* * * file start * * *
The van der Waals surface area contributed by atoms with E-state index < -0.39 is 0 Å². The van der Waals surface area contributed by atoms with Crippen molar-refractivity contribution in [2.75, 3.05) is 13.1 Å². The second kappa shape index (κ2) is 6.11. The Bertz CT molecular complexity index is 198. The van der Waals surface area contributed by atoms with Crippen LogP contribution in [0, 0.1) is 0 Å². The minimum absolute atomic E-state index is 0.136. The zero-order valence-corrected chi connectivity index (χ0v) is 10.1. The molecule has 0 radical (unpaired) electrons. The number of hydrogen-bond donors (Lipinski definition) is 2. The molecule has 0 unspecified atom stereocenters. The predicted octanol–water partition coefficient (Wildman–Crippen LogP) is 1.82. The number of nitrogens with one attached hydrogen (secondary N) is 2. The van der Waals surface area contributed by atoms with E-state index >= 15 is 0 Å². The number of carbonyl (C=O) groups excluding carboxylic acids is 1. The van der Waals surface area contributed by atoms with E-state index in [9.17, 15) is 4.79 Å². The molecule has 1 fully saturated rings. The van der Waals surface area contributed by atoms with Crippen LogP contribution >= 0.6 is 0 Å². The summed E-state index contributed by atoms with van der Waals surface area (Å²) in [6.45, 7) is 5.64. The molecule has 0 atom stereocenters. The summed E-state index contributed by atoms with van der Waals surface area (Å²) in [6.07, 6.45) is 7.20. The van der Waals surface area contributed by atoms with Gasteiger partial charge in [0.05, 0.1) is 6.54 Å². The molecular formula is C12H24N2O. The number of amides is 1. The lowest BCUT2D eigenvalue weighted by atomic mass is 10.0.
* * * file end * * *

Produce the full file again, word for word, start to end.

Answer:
The van der Waals surface area contributed by atoms with E-state index < -0.39 is 0 Å². The van der Waals surface area contributed by atoms with Crippen molar-refractivity contribution in [2.75, 3.05) is 13.1 Å². The second kappa shape index (κ2) is 6.11. The Bertz CT molecular complexity index is 198. The van der Waals surface area contributed by atoms with Crippen LogP contribution in [0, 0.1) is 0 Å². The minimum absolute atomic E-state index is 0.136. The zero-order valence-corrected chi connectivity index (χ0v) is 10.1. The molecule has 0 radical (unpaired) electrons. The number of hydrogen-bond donors (Lipinski definition) is 2. The molecule has 0 unspecified atom stereocenters. The predicted octanol–water partition coefficient (Wildman–Crippen LogP) is 1.82. The number of nitrogens with one attached hydrogen (secondary N) is 2. The van der Waals surface area contributed by atoms with E-state index >= 15 is 0 Å². The number of carbonyl (C=O) groups excluding carboxylic acids is 1. The van der Waals surface area contributed by atoms with E-state index in [9.17, 15) is 4.79 Å². The molecule has 1 fully saturated rings. The van der Waals surface area contributed by atoms with Crippen LogP contribution >= 0.6 is 0 Å². The summed E-state index contributed by atoms with van der Waals surface area (Å²) in [6.45, 7) is 5.64. The molecule has 0 atom stereocenters. The summed E-state index contributed by atoms with van der Waals surface area (Å²) in [6.07, 6.45) is 7.20. The van der Waals surface area contributed by atoms with Gasteiger partial charge in [0.05, 0.1) is 6.54 Å². The molecular formula is C12H24N2O. The number of amides is 1. The lowest BCUT2D eigenvalue weighted by atomic mass is 10.0.